Stephen, Yes, of course p-time is observable. The present moment of p-time is the present moment we all observe our entire existence within from birth to death.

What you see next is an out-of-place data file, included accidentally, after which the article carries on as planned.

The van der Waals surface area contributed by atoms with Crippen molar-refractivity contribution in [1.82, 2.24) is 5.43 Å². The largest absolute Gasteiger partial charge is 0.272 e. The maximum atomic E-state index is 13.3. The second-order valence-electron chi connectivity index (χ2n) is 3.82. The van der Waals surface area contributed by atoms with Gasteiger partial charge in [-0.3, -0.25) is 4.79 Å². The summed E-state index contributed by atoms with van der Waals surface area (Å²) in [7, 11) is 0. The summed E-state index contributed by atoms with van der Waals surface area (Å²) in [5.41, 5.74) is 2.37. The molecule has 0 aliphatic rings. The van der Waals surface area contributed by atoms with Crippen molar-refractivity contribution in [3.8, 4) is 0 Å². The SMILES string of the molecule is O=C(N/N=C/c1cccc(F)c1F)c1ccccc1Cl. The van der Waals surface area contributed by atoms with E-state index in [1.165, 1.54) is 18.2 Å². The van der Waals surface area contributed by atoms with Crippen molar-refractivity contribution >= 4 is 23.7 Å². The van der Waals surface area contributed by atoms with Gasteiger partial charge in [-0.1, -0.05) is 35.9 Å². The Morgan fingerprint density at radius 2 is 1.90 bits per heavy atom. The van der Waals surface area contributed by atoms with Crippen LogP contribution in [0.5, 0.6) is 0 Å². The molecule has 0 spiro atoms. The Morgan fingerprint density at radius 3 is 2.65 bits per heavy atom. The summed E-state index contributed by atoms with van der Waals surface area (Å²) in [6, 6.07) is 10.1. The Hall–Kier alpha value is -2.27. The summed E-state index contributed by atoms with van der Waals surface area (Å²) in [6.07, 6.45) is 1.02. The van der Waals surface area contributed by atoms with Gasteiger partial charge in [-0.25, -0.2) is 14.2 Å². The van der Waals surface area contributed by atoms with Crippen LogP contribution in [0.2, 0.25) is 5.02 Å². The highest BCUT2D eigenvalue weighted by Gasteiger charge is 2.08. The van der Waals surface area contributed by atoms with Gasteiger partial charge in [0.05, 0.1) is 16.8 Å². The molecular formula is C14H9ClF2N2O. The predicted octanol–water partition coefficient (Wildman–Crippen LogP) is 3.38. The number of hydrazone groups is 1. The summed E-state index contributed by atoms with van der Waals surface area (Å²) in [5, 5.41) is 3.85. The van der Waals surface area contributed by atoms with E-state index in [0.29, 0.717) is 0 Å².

It's the most fundamental and persistent of observations... Edgar On Thursday, January 16, 2014 3:28:06 PM UTC-5, Stephen Paul King wrote: > > Dear Edgar, > > Is P-time observable? > > > On Thu, Jan 16, 2014 at 2:33 PM, Edgar L. Owen <edga...@att.net<javascript:> > > wrote: > > Stephen, > > PS: I agree with the rest of what you are saying here but again you are > talking about clock time, dimensional spacetime, and not P-time which is > distinct and is prior to any metrics... > > Edgar > > > > On Thursday, January 16, 2014 1:23:50 PM UTC-5, Stephen Paul King wrote: > > Dear Edgar, > > I would agree with your idea here if you made one change: replace the > single abstract computing space for all of space-time and replace it with > an abstract computing space for each point of space-time. The *one* > computation becomes an *infinite number* of disjoint computations. There > are also an infinite number of different computations possible for each > point for space time! Consider programs that are written in disjoint > languages, i.e. that have no trivial translation between them or a common > compiler. How many different computations can generate a simulation of the > same physical system? More than one! > > This can be proven, I think, by rewriting A.A. Markov's diffeomorphism > theorem into a weaker form. Something like: There does not exist a general > algorithm that can decide in finite time whether or not a smooth > diffeomorphism exists between any pair of 4-manifolds. > OTOH, there do exist finite approximations of computations of clocks > that can be defined in finite hypervolumes of space-time. This gives us the > illusion of a present moment that is percievable at each point of > space-time, but it is not one that can be arbitrarily extended to cover all > of the manifold. Computation thus cannot be extendible over the entire > manifold and thus there cannot be a global present moment that can be > "computed". > > The point is that GR requires an infinite number of infinitesimal > space-times that are "patched together" into a space-time manifold in order > to make its predictions (including the equivalence principle). Since a > physical clock cannot be defined *in* a infinitesimal space-time > hypervolume (specifically the local neighborhood or "ball" of every point > in the space-time manifold), there is no way of globally ordering the > "present moments" that would be said to exist at each point. > > > > On Thu, Jan 16, 2014 at 1:00 PM, Edgar L. Owen <edga...@att.net> wrote: > > Hi Jason, > > Yes I do have an explanation for how GR effects are computed. Thanks for > asking. It's refreshing to just have someone ask a question about my > theories rather than jumping to attack them. Much appreciated... > > The processor cycles for all computations are provided by P-time (clock > time doesn't exist yet as it is going to be computed along with all other > information states). Thus all computations occur simultaneously and > continually in a non-dimensional abstract computational space as p-time > progresses. > > The results of these computations is the information states of everything > in the universe including all relativistic effects. The way this works to > automatically get GR effects is simply to use the pure numeric information > of the mass-energy particle property as the relative SCALE of the > dimensionality of spacetime as it is computed. The effect of this is to > automatically dilate (cur > > ... -- You received this message because you are subscribed to the Google Groups "Everything List" group. To unsubscribe from this group and stop receiving emails from it, send an email to everything-list+unsubscr...@googlegroups.com. To post to this group, send email to everything-list@googlegroups.com. Visit this group at http://groups.google.com/group/everything-list. For more options, visit https://groups.google.com/groups/opt_out.